Where is the app switch button? This function is served by an offscreen to on-screen gesture. Swipe up from the lower bezel of the screen and you will be presented with the icons of recently used apps. This task switcher is not as flashy as app switching on Google’s flavour of Android or other similar ones which keep a screenshot in memory. I have a feeling this is part of Flyme’s way of gaining efficiencies and optimising memory.
Speaking of efficiencies, Flyme has a battery mode section in settings. There are three power modes available: power saving, balance mode and high performance. During the last few months I kept the balance mode on. This would get me through a day of medium use and leave me with 20%-25% battery life when plugging in and switching the lights out. The minor annoyance of balance mode has been that sometimes when listening to Audible audiobooks or Google Play Music with the screen off and in my pocket, playback would stop as the backgrounded app was shut down by Flyme. I never experienced this issue when in performance mode.
The built-in music player is a lightweight app which displays album art and broadly follows Material Design guidelines. The only downside to music playback is that it seems to have a little low volume output.
The device reviewed is the Chinese version of the Meizu M2 Note. As mentioned earlier, Google Play Services was side loaded onto this SKU. Meizu now make an International version of the device with Google Play Services. There is nothing to stop one from downloading the International Version Flyme firmware from the Meizu website and installing it on the device.
The Meizu M2 Note has a 13MP camera with dual LED flash on the back. The camera produces reasonably sharp pictures in bright lighting conditions. HDR mode isn’t the fastest, but is useable and produces nice punchy snaps if you have a steady hand. The lack of optical image stabilisation can cause HDR and low light pictures to be a little fuzzy if you don’t have a steady hand though. If you would like to see real life snaps taken with the Meizu M2 Note, check out my instagram feed and the hashtag #ShotOnMeizuM2Note.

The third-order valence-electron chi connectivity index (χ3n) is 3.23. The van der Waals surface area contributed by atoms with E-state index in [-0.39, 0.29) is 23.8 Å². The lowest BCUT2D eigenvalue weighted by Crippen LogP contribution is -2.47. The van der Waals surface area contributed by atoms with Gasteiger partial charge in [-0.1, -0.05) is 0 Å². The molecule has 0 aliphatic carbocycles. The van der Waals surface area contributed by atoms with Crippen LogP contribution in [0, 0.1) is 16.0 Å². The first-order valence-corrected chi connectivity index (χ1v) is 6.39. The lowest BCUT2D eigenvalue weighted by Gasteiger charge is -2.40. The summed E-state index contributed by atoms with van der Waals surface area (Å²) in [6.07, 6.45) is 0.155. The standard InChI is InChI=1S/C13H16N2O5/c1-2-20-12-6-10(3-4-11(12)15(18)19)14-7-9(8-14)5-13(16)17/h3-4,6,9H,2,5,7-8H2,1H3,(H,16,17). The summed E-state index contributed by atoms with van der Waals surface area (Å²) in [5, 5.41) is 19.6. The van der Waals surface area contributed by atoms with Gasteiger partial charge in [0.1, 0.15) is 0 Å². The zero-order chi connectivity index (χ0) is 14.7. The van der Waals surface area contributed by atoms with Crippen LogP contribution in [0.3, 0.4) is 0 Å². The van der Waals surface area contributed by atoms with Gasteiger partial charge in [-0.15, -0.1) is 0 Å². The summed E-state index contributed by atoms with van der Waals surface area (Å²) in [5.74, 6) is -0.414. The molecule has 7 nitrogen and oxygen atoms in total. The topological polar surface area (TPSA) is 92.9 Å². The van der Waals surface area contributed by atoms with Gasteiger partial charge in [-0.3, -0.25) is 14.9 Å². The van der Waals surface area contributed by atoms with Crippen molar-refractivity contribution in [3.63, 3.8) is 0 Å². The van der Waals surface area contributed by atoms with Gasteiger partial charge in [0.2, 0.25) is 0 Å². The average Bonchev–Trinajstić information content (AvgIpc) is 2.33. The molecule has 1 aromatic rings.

The camera software is a simple affair with echoes of the Gingerbread era AOSP camera software. Minimal and functional, it does the job and has a reasonable number of preset options and settings.
The front facing 5MP camera performs pretty much as expected. For stills shots are clear and crisp (if the device is held steady). For Hangouts and Skype calls, the front facing camera offers clear video, provided there is enough bandwidth available.
The Meizu M2 Note is an excellent value for money smartphone in the sub £150 price range. Facing up against the competition you are unlikely to get as much bang per quid, unless you go for a very similar offering from Xiaomi.
For the price category the camera is good, the device is snappy and responsive and in my use seldom suffered slowdowns.
The device is pleasant to hold and use and the curved back makes it easy to nestle in the hand. I wouldn’t be surprised if Apple decide to make an unapologetically plastic iPhone 6C at some point in the near future and mobs with pitchforks on the internet claim Meizu copied Cupertino’s Jonathan Ive.
At time of writing Shenzhen Chigon Technology Co., Ltd. stock both the Chinese version and the International version of the Meizu M2 Note. Price is approximately £110 delivered to the UK and includes a TPU case, a couple of plastic screen protectors and a glass screen protector. Colours available are White, Grey (like the one reviewed), Blue and Pink.
If you are feeling less adventurous and prefer Amazon.co.uk to AliExpress, the Meizu M2 Note is also available from there. Prices start at £138.99 depending on the colour chosen. The advantage to this is that you get the International Version and better support were anything to happen. On the downside this means you don’t get the extra goodies and the enjoyment of the wait as the device is shipped from Shenzhen.
As this device is very popular in South East Asia, there is a thriving ecosystem of accessories and cases for the Meizu M2 Note. This for me is a dangerous mix, because shopping for mockodile, pleather, marble and sfake skin cases is far too easy on AliExpress. Needless to say, whatever your excellent taste in accessories is, there is sure to be something to make you happy.
I’ve thoroughly enjoyed using the Meizu M2 Note over the last few months. While not my primary device, it has filled the role of a secondary device and media player admirably. Value for money it is at the top of the sub £150 pyramid, and I would thoroughlyt recommend buying one if you don’t want to spend too much money on a sleek 5.5″ Android smartphone.